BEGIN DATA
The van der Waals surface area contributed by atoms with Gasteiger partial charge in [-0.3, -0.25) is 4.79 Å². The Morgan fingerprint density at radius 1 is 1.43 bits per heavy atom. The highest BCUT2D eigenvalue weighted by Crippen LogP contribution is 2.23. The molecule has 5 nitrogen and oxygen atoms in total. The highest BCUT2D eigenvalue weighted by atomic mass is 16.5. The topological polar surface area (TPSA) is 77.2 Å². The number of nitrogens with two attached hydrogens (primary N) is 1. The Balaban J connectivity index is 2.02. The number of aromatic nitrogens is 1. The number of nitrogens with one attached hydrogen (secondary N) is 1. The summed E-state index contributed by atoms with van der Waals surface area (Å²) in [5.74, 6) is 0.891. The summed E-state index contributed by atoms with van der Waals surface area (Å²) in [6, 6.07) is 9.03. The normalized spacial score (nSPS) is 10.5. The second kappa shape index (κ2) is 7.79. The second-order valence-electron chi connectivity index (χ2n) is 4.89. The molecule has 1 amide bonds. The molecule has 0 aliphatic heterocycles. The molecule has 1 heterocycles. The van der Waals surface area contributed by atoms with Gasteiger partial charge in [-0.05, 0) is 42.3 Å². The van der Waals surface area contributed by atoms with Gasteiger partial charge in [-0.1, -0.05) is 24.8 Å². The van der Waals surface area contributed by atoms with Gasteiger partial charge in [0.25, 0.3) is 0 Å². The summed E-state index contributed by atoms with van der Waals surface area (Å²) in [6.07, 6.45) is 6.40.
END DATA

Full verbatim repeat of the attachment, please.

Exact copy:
The van der Waals surface area contributed by atoms with Gasteiger partial charge in [-0.3, -0.25) is 4.79 Å². The Morgan fingerprint density at radius 1 is 1.43 bits per heavy atom. The highest BCUT2D eigenvalue weighted by Crippen LogP contribution is 2.23. The molecule has 5 nitrogen and oxygen atoms in total. The highest BCUT2D eigenvalue weighted by atomic mass is 16.5. The topological polar surface area (TPSA) is 77.2 Å². The number of nitrogens with two attached hydrogens (primary N) is 1. The Balaban J connectivity index is 2.02. The number of aromatic nitrogens is 1. The number of nitrogens with one attached hydrogen (secondary N) is 1. The summed E-state index contributed by atoms with van der Waals surface area (Å²) in [5.74, 6) is 0.891. The summed E-state index contributed by atoms with van der Waals surface area (Å²) in [6, 6.07) is 9.03. The normalized spacial score (nSPS) is 10.5. The second kappa shape index (κ2) is 7.79. The second-order valence-electron chi connectivity index (χ2n) is 4.89. The molecule has 1 amide bonds. The molecule has 0 aliphatic heterocycles. The molecule has 1 heterocycles. The van der Waals surface area contributed by atoms with Gasteiger partial charge in [-0.05, 0) is 42.3 Å². The van der Waals surface area contributed by atoms with Gasteiger partial charge in [-0.1, -0.05) is 24.8 Å². The van der Waals surface area contributed by atoms with Gasteiger partial charge in [0.25, 0.3) is 0 Å². The summed E-state index contributed by atoms with van der Waals surface area (Å²) in [6.07, 6.45) is 6.40.